Coté also said that many travel insurance policies have a "cancel for work reasons" clause that should cover military duty — emphasis on the “should” — but sometimes doesn’t.
“I've run into some travel insurance companies who give me the runaround when I mention that scenario, because the word ‘military’ seems to change everything,” Coté said.
TravelGuard is the travel insurance company Coté said she most often recommends to both military and non-military clients. She said TravelGuard's “cancel for any reason” clause seems more cut and dry than most, the coverage limitations are clearly defined and the staff in the call center are typically able to answer coverage questions.
Section 2 of TravelGuard’s Gold Plan benefits explanation states that TravelGuard will reimburse the full cost of the trip if, among other things, “the Insured or Traveling Companion is called to active military service or military leave is revoked or reassigned.”
But even with that clearly spelled out, you can never be too careful, Coté said.
“As I recommend to all my clients, if you are unsure of any part of the policy or do not fully understand any of the certificate jargon, call the insurance company before purchasing your policy and sort those questions out, and be as specific as possible when describing your travel and military needs. Only they can shed light on specific terms as they relate to your travel needs. If you need to buy a more comprehensive plan to cover your needs, then do so. It may come at a higher cost, but that cost will likely outweigh the risk of traveling without having all possible travel snafus covered,” she said.
There’s one other option for travel coverage that you may not have thought of: Your credit card.
Useful for more than just running up debt and jimmying the lock when your toddler locks himself in his bedroom, your credit card might — emphasis on the “might” — offer you some travel protection.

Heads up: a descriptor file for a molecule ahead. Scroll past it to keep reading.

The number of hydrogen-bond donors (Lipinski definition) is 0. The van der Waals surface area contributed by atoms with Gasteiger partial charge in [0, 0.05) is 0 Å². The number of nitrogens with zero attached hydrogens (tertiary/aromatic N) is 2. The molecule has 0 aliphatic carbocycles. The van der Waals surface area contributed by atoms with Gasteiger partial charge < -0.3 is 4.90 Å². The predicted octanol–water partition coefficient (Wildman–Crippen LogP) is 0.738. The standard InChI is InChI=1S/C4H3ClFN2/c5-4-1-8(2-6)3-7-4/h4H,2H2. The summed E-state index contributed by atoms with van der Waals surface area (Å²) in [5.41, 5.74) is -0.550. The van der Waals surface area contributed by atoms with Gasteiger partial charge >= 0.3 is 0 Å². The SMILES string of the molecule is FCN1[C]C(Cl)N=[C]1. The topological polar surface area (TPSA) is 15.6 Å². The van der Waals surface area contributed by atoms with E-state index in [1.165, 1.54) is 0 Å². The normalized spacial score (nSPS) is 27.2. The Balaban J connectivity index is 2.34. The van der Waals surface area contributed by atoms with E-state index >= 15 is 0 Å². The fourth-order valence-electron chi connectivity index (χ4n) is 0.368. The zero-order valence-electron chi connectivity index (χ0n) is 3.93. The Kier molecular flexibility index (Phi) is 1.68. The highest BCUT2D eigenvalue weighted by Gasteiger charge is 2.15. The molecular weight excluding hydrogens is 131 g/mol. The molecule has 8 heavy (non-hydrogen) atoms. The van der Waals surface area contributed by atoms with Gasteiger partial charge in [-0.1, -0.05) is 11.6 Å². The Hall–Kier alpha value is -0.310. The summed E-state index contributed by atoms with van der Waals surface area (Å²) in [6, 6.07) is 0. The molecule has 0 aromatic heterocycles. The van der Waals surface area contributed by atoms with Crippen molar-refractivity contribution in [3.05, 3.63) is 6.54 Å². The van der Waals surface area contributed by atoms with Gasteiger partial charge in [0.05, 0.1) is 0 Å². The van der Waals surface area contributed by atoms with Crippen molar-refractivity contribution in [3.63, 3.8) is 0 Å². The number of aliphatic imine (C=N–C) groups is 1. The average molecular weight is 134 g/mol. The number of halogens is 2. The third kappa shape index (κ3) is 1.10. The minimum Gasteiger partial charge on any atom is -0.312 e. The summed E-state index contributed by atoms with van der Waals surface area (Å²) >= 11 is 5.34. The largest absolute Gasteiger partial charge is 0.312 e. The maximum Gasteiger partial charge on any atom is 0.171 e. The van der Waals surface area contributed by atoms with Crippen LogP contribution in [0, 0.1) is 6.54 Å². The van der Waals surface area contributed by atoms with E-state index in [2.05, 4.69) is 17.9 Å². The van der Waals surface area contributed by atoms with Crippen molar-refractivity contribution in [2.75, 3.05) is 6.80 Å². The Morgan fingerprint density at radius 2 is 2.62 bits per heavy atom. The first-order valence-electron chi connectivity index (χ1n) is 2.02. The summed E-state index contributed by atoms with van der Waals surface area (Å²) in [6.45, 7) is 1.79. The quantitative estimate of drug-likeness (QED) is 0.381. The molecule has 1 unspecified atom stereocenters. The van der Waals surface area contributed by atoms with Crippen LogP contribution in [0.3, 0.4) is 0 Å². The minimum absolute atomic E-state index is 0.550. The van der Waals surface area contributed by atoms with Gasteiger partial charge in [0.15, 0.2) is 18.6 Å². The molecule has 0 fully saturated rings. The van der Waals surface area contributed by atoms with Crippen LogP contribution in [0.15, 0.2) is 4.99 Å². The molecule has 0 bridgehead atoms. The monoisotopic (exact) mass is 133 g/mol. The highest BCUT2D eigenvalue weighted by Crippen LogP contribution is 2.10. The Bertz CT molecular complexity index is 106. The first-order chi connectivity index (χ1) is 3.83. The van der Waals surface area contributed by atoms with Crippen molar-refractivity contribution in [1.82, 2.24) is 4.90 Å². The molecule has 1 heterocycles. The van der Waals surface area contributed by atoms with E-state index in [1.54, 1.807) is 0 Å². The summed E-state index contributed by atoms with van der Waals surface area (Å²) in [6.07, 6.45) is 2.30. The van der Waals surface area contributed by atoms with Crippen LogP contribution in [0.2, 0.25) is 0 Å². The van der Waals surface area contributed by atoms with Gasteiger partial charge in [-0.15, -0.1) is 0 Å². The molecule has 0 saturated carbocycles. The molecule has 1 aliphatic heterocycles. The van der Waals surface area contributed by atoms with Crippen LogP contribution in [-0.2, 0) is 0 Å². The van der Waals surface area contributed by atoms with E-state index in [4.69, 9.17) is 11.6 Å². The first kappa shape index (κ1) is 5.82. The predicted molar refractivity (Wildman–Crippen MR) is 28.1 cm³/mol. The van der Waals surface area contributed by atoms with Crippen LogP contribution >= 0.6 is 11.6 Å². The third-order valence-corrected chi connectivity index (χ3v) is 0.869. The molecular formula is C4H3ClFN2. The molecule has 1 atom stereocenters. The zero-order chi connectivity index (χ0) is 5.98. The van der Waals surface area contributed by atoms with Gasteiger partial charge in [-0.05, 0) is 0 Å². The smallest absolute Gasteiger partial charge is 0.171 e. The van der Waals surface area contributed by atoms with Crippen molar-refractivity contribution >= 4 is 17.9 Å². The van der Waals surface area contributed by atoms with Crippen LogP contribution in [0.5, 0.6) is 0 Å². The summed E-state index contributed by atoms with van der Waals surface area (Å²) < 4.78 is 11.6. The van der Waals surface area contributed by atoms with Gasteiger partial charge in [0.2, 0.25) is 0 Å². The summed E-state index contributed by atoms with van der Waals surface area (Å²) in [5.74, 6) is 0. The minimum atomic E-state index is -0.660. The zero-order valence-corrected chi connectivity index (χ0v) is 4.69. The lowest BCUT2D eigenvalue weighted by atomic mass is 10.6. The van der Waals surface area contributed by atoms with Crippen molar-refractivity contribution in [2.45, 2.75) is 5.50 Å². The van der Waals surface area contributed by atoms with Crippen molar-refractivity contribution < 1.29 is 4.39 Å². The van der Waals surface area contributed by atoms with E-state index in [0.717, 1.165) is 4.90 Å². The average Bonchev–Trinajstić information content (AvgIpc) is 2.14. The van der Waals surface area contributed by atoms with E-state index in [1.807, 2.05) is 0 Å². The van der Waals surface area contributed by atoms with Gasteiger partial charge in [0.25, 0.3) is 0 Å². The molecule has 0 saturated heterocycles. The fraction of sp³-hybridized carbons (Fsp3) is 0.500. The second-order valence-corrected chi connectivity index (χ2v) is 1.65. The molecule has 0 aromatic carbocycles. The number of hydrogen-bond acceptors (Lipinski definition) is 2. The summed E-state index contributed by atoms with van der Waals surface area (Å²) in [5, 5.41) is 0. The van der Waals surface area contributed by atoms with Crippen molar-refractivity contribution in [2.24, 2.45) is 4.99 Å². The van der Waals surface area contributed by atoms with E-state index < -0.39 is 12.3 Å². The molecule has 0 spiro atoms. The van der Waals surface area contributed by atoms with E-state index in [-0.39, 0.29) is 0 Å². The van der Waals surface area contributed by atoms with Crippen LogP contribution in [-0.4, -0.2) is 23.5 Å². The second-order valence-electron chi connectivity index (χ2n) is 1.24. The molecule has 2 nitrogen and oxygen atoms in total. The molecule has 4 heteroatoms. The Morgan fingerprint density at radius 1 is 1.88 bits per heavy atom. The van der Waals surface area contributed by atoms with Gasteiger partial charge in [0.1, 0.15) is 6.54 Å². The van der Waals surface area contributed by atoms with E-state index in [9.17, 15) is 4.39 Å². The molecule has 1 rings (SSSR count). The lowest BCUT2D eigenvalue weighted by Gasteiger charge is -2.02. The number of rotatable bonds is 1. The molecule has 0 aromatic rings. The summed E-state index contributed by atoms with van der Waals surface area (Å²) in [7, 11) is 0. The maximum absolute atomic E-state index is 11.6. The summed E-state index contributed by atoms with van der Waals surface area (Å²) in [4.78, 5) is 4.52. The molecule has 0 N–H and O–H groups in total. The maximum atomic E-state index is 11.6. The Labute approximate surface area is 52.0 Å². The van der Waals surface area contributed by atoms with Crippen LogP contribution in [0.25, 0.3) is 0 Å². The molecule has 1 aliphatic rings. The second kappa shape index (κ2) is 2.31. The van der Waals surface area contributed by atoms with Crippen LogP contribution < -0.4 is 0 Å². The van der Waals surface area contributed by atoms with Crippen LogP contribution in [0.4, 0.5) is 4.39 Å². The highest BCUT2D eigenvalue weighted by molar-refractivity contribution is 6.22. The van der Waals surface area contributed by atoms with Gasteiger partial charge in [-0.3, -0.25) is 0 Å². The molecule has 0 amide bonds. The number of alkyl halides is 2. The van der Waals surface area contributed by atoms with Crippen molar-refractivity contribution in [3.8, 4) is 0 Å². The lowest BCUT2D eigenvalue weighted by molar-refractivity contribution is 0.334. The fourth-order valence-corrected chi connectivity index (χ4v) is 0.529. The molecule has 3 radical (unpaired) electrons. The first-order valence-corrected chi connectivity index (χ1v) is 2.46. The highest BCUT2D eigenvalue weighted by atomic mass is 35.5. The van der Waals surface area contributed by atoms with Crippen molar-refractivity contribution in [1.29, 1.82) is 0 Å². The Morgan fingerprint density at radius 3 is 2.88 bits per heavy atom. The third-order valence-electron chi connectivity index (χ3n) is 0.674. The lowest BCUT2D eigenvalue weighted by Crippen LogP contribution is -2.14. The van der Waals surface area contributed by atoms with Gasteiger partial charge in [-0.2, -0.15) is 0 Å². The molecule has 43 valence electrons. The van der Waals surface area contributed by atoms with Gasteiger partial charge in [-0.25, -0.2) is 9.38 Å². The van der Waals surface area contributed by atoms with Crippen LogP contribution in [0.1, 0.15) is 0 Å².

I stumbled across this tidbit of information when planning a trip recently and called my credit card company to ask. No dice. Mine offered some travel protection, but not the kind that would cover our military concerns.
There may be other cards that offer the same, similar or even better travel benefits, I’m certainly not saying Chase is the only one. Also, it’s worth noting that I’m specifically talking about the Chase Sapphire card. Other Chase cards do not feature the same travel protection.
Here’s why I like the Chase Sapphire card: The insurance on the Chase Sapphire card specifically covers any change in military orders. And they cover it for both the card holder and a traveling companion, not just an immediate family member. The Chase Sapphire card also covers multiple people in a family — so if the service member has to cancel, the entire family can recoup the costs. It covers cancellations and interruptions for other reasons, too. And, yes, I called Chase, spoke to several representatives, and confirmed all of this, right before I applied for the card.
The representatives did tell me that the amounts can change from cardholder to cardholder and that there’s a cap on the amount it will cover. For the card I got, that cap is $10,000 per person with a maximum of $20,000 for a family — which is more than enough to cover any trips we plan on taking.
In any case, before you buy travel insurance or make any big purchases on a credit card that offers travel protection, take 15 minutes to call to talk to the representatives, and then get them to email you the information they report so that you’ll have it in writing. Hopefully you’ll never need it, but you’ll sure be glad to have it if you do.